When Stretching is a Bad Idea
The cool weather is upon us and the urge to stay cuddled-up warm and cozy under the covers can be pretty strong. But this is the time of year many try to start anew with resolutions to get in shape and lose weight.
So, you tumble out of bed into a gym or outside for a run and lo and behold – sore muscles! Immediately you might think “Hmm…I need to stretch that out.” Wait! While stretching is a necessary part of your daily exercise routine, it’s not always the best thing to do right off the bat. So here are some guidelines that will help you gauge when to stretch and how to do it.
Do not stretch when:
• Muscles are cold or, in other words, are not receiving very much blood flow. This is how muscles are pulled/strained.
• You feel that you may have pulled or strained a muscle. You need to let those muscle fibers heal. You have just torn, in all likelihood, a small amount of muscle and in that process the muscle was overstretched. The last thing you want to immediately do is start stretching. A good rule of thumb is to wait 7 days before you start stretching again or consult your local physician or physical therapist to figure out the severity of the strain.
• Always warm-up before you exercise. For some of you that can be as simple as walking a ¼ to ½ mile before you launch into a run or jog. For others, that can simply mean moist heat or heating pad to the stiff joint prior to exercise.
If you are having trouble getting warm before you exercise try these simple drills:
• Partial squats x 20
Stand with feet shoulder width apart and bend knees slightly keeping your knees from going over toes (in other words, stick your bottom out a little bit).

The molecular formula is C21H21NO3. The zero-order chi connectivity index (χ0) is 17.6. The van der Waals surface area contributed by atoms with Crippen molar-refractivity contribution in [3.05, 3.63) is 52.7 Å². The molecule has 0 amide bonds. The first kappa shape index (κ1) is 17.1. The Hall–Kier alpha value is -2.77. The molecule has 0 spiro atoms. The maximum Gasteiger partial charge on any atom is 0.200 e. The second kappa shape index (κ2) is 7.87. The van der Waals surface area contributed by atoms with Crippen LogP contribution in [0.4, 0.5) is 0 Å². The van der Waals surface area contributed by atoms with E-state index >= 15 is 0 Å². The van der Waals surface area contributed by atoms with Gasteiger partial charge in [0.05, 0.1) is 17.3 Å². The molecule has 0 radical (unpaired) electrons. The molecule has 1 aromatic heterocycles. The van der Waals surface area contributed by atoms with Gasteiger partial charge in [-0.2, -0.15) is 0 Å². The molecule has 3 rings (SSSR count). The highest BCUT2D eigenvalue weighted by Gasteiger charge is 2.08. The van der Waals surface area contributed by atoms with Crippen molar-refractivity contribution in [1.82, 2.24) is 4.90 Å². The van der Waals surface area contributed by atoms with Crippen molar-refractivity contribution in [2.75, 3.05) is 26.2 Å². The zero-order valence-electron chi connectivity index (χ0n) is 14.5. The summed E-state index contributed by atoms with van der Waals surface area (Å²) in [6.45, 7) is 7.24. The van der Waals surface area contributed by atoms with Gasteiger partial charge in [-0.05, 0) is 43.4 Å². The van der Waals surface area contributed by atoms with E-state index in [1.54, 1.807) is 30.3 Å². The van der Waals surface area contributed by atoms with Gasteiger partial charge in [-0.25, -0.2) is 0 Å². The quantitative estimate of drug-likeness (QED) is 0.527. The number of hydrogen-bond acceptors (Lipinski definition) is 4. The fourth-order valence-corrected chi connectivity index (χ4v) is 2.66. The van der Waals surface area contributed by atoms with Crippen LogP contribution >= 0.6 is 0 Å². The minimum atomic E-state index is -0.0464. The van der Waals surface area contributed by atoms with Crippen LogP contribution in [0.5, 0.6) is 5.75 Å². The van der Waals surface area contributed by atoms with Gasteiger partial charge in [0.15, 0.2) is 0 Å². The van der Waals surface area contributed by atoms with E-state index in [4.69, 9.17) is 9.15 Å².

• High knees x 20
Lift your knees as high as you can as if you are running in place. Vary the speed based on your ability level but always start out slow, with out bouncing, to give your muscles a chance to warm-up to the move.
• Butt kicks x 20
Lift your heel to your buttocks and bend your knees as much as you can as if you are trying to touch your heels to your bottom with every step. Vary the speed based on your ability level. Start out slow, without bouncing, to give your muscles a chance to warm-up to the move.
• Wear more clothing
Okay, this is self explanatory but you will be surprised how many people don’t layer their clothing for outdoor exercise. Also, you may want to add more clothing around a stiff joint.
2. Stretch after you exercise. Cold weather can cause muscles to shorten and you need to maintain normal muscle length for normal muscle function.
• A stretching program should incorporate the main muscle groups and should not cause pain.
• For runners - Iliotibial band stretching with a foam roll, quadriceps, hamstrings, calf and hip flexor stretching are a must.
• If you are not sure how to stretch, consult your local physical therapist, certified athletic trainer or even a sports medicine doctor.
If the cold weather is sapping your motivation along with your body heat, rev-up your workouts by trying different indoor training opportunities. Local spin classes, personal training, group classes all offer a variety and challenge that can be just what your body needs to get through the winter fit and fabulous for the summer season. Foothills Acceleration and Sports Training (FAST) facilities offer personal training, group classes and more. Go online to www.fast-training.com for more information.
James Hopkin - About Author:
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